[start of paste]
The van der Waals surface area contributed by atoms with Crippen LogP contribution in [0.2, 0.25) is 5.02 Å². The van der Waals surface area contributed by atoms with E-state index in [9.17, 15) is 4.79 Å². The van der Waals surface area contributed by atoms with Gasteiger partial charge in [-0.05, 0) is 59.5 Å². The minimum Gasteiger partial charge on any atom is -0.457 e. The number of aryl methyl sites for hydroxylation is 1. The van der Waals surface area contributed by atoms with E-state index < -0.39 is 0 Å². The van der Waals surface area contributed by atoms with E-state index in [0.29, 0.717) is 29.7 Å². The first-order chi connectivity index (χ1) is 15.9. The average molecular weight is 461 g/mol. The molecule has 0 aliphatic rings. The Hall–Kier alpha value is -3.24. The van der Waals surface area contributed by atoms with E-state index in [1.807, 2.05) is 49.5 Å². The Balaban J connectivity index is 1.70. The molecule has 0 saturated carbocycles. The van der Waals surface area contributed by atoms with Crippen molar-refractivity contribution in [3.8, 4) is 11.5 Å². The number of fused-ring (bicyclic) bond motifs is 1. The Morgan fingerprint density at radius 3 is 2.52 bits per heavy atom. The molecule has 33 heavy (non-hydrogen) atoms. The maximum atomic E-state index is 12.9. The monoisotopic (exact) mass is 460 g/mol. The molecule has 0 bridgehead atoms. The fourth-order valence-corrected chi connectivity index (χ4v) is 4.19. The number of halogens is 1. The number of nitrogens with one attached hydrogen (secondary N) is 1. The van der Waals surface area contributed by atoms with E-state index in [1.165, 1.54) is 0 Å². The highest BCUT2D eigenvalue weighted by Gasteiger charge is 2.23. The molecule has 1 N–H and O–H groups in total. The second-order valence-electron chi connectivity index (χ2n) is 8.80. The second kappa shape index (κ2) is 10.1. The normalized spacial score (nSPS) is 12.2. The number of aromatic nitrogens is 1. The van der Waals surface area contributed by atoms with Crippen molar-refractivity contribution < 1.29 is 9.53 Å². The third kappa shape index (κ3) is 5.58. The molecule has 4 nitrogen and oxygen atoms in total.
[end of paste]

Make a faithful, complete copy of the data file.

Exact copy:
The van der Waals surface area contributed by atoms with Crippen LogP contribution in [0.2, 0.25) is 5.02 Å². The van der Waals surface area contributed by atoms with E-state index in [9.17, 15) is 4.79 Å². The van der Waals surface area contributed by atoms with Gasteiger partial charge in [-0.05, 0) is 59.5 Å². The minimum Gasteiger partial charge on any atom is -0.457 e. The number of aryl methyl sites for hydroxylation is 1. The van der Waals surface area contributed by atoms with E-state index < -0.39 is 0 Å². The van der Waals surface area contributed by atoms with E-state index in [0.29, 0.717) is 29.7 Å². The first-order chi connectivity index (χ1) is 15.9. The average molecular weight is 461 g/mol. The molecule has 0 aliphatic rings. The Hall–Kier alpha value is -3.24. The van der Waals surface area contributed by atoms with E-state index in [1.807, 2.05) is 49.5 Å². The Balaban J connectivity index is 1.70. The molecule has 0 saturated carbocycles. The van der Waals surface area contributed by atoms with Crippen molar-refractivity contribution in [3.8, 4) is 11.5 Å². The number of fused-ring (bicyclic) bond motifs is 1. The Morgan fingerprint density at radius 3 is 2.52 bits per heavy atom. The molecule has 33 heavy (non-hydrogen) atoms. The maximum atomic E-state index is 12.9. The monoisotopic (exact) mass is 460 g/mol. The molecule has 0 bridgehead atoms. The fourth-order valence-corrected chi connectivity index (χ4v) is 4.19. The number of halogens is 1. The number of nitrogens with one attached hydrogen (secondary N) is 1. The van der Waals surface area contributed by atoms with E-state index in [1.165, 1.54) is 0 Å². The highest BCUT2D eigenvalue weighted by Gasteiger charge is 2.23. The molecule has 1 N–H and O–H groups in total. The second-order valence-electron chi connectivity index (χ2n) is 8.80. The second kappa shape index (κ2) is 10.1. The normalized spacial score (nSPS) is 12.2. The number of aromatic nitrogens is 1. The van der Waals surface area contributed by atoms with Crippen molar-refractivity contribution < 1.29 is 9.53 Å². The third kappa shape index (κ3) is 5.58. The molecule has 4 nitrogen and oxygen atoms in total.